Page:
When client Donate Life Ohio decided to create YouTube videos, the primary objective was to encourage as many Ohio adults as possible to register as organ donors. Team members developed a strategy to showcase organ recipient athletes who would compete in the upcoming Transplant Games of America to confirm that organ recipients of all ages can indeed lead active lives after a transplant.

Developing a strategy early in the video production process increases efficiency and may help reduce costs. While video is generally considered a big-ticket item, the right strategy may result in a production that costs $8,000 versus $40,000.

A series of Cardinal Health RN videos sought to spark engagement across the Cardinal Health community during National Nurses Week. The strategy was to feature nurse testimonials during our client’s two-week “True Life of a Nurse” campaign.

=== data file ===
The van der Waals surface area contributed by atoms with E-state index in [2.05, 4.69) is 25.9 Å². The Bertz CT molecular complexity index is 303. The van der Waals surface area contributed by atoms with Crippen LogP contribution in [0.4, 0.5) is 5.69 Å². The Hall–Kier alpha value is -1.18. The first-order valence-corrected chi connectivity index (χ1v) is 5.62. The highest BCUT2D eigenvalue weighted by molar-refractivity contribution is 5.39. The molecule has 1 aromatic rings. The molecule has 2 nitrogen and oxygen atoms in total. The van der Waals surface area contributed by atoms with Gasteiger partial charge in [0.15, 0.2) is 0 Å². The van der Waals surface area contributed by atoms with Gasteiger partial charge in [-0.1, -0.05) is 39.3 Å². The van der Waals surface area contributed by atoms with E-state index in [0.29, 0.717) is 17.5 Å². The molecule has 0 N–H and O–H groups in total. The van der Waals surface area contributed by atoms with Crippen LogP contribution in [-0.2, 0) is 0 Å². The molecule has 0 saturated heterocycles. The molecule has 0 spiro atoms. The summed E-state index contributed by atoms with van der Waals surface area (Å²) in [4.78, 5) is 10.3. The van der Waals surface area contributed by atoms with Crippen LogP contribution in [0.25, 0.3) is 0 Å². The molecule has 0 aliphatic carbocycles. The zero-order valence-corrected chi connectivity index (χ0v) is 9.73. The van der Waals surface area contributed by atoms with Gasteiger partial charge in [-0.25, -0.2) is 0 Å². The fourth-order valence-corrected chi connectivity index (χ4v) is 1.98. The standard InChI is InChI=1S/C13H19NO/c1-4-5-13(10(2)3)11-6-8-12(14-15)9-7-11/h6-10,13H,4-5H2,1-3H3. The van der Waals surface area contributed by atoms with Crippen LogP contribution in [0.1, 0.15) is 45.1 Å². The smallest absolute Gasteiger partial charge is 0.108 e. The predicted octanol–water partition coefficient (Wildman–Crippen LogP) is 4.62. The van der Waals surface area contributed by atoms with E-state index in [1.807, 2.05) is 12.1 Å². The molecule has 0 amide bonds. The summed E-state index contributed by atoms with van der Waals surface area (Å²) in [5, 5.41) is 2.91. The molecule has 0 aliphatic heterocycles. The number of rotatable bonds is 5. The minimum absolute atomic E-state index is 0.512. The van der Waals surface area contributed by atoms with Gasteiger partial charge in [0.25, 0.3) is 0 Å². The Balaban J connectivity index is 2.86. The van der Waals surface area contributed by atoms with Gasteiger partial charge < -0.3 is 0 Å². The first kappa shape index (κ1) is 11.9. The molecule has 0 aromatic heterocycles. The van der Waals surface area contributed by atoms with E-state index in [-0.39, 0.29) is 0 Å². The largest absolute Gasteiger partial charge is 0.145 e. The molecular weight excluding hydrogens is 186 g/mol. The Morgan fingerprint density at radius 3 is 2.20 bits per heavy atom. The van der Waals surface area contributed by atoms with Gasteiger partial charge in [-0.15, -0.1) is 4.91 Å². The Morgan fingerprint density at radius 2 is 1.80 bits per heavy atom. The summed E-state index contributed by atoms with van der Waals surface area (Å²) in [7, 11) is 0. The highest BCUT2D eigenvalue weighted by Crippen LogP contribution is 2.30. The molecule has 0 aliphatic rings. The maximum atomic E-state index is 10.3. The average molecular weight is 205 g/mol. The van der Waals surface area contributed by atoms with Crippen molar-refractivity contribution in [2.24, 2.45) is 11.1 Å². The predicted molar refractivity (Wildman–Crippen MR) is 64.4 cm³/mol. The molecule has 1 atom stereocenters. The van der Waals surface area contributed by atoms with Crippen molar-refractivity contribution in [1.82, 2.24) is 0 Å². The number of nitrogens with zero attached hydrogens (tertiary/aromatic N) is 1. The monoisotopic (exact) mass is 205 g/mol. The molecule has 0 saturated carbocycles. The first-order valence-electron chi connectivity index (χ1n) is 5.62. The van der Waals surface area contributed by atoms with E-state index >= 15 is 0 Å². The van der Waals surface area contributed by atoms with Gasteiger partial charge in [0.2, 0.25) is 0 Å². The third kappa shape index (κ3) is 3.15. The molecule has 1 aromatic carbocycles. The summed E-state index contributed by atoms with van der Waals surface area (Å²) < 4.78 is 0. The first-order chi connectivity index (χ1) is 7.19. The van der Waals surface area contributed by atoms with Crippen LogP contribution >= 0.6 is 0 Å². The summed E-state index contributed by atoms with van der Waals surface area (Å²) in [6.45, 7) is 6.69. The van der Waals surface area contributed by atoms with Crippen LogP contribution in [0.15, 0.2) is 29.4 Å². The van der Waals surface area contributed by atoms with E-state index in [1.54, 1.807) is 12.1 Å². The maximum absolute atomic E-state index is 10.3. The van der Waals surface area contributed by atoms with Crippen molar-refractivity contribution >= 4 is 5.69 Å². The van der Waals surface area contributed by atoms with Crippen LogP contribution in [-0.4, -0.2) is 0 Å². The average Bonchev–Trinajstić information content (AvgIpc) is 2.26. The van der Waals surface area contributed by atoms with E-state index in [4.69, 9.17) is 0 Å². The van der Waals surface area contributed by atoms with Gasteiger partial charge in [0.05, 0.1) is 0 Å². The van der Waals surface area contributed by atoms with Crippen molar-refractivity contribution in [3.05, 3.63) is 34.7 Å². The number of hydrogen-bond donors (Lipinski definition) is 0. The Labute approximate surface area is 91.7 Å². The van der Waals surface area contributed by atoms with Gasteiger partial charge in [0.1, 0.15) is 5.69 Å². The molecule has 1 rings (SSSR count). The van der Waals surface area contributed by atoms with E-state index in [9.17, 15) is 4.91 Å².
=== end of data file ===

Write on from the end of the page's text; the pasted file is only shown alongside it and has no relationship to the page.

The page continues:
Six videos featured nurses sharing their feelings and relatable moments, with the Fahlgren Mortine team filming the productions in a broom closet using an iPhone. The productions were not only fun and interesting but they met Cardinal Health’s objectives. They also generated buzz and reaped many likes and shares on Facebook.

Analyzing the audience

Identifying the audience should go hand in hand with developing the strategy.

Who is the ideal customer? Who do you want the video to captivate or motivate?

You will want to consider audience demographics, including audience members’ age and gender. Where do audience members live and work?

The Donate Life Ohio videos mentioned earlier target healthy adults living within Ohio. Cardinal Health’s “True Life of a Nurse” videos targeted registered nurses.

When considering the audience, always analyze audience members’ behaviors, beliefs and lifestyles. What brands do they prefer and how do they select and interact with various brands? Videos targeted to millennials, for example, are likely to incorporate sought-after content such as social media feeds, store locators and product try-ons in response to audience members’ specific needs and interests.